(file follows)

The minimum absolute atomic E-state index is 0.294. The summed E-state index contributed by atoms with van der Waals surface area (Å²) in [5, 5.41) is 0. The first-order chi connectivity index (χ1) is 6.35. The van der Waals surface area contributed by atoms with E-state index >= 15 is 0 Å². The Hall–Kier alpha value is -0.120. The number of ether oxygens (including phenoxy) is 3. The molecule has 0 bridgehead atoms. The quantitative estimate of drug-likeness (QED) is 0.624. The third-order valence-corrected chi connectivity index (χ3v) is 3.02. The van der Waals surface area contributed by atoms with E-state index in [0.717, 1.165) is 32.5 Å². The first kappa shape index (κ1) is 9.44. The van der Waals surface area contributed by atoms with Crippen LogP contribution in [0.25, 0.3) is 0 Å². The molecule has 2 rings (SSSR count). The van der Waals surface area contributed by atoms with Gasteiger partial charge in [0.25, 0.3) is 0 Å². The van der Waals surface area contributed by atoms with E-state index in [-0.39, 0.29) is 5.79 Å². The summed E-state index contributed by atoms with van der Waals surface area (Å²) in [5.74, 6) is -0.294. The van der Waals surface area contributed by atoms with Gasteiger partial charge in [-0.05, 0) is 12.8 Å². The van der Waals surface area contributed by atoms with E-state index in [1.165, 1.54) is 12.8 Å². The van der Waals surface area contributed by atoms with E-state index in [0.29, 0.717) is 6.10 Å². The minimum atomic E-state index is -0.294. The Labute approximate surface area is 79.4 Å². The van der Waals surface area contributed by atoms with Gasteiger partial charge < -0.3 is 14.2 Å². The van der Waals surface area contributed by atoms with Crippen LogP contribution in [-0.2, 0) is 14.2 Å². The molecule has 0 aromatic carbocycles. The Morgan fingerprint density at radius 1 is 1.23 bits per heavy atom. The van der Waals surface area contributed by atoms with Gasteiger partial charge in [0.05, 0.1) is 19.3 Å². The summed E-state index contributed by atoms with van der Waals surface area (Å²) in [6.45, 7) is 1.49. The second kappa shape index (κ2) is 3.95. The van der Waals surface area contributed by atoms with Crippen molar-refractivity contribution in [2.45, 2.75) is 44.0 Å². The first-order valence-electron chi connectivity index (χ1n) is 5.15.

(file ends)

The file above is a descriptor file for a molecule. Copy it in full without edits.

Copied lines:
The minimum absolute atomic E-state index is 0.294. The summed E-state index contributed by atoms with van der Waals surface area (Å²) in [5, 5.41) is 0. The first-order chi connectivity index (χ1) is 6.35. The van der Waals surface area contributed by atoms with E-state index >= 15 is 0 Å². The Hall–Kier alpha value is -0.120. The number of ether oxygens (including phenoxy) is 3. The molecule has 0 bridgehead atoms. The quantitative estimate of drug-likeness (QED) is 0.624. The third-order valence-corrected chi connectivity index (χ3v) is 3.02. The van der Waals surface area contributed by atoms with E-state index in [0.717, 1.165) is 32.5 Å². The first kappa shape index (κ1) is 9.44. The van der Waals surface area contributed by atoms with Crippen LogP contribution in [0.25, 0.3) is 0 Å². The molecule has 2 rings (SSSR count). The van der Waals surface area contributed by atoms with Gasteiger partial charge in [0.25, 0.3) is 0 Å². The van der Waals surface area contributed by atoms with E-state index in [-0.39, 0.29) is 5.79 Å². The summed E-state index contributed by atoms with van der Waals surface area (Å²) in [5.74, 6) is -0.294. The van der Waals surface area contributed by atoms with Gasteiger partial charge in [-0.05, 0) is 12.8 Å². The van der Waals surface area contributed by atoms with E-state index in [1.165, 1.54) is 12.8 Å². The van der Waals surface area contributed by atoms with E-state index in [0.29, 0.717) is 6.10 Å². The minimum atomic E-state index is -0.294. The Labute approximate surface area is 79.4 Å². The van der Waals surface area contributed by atoms with Gasteiger partial charge < -0.3 is 14.2 Å². The van der Waals surface area contributed by atoms with Crippen LogP contribution in [-0.2, 0) is 14.2 Å². The molecule has 0 aromatic carbocycles. The Morgan fingerprint density at radius 1 is 1.23 bits per heavy atom. The van der Waals surface area contributed by atoms with Gasteiger partial charge in [0.05, 0.1) is 19.3 Å². The summed E-state index contributed by atoms with van der Waals surface area (Å²) in [6.45, 7) is 1.49. The second kappa shape index (κ2) is 3.95. The van der Waals surface area contributed by atoms with Crippen molar-refractivity contribution in [2.45, 2.75) is 44.0 Å². The first-order valence-electron chi connectivity index (χ1n) is 5.15.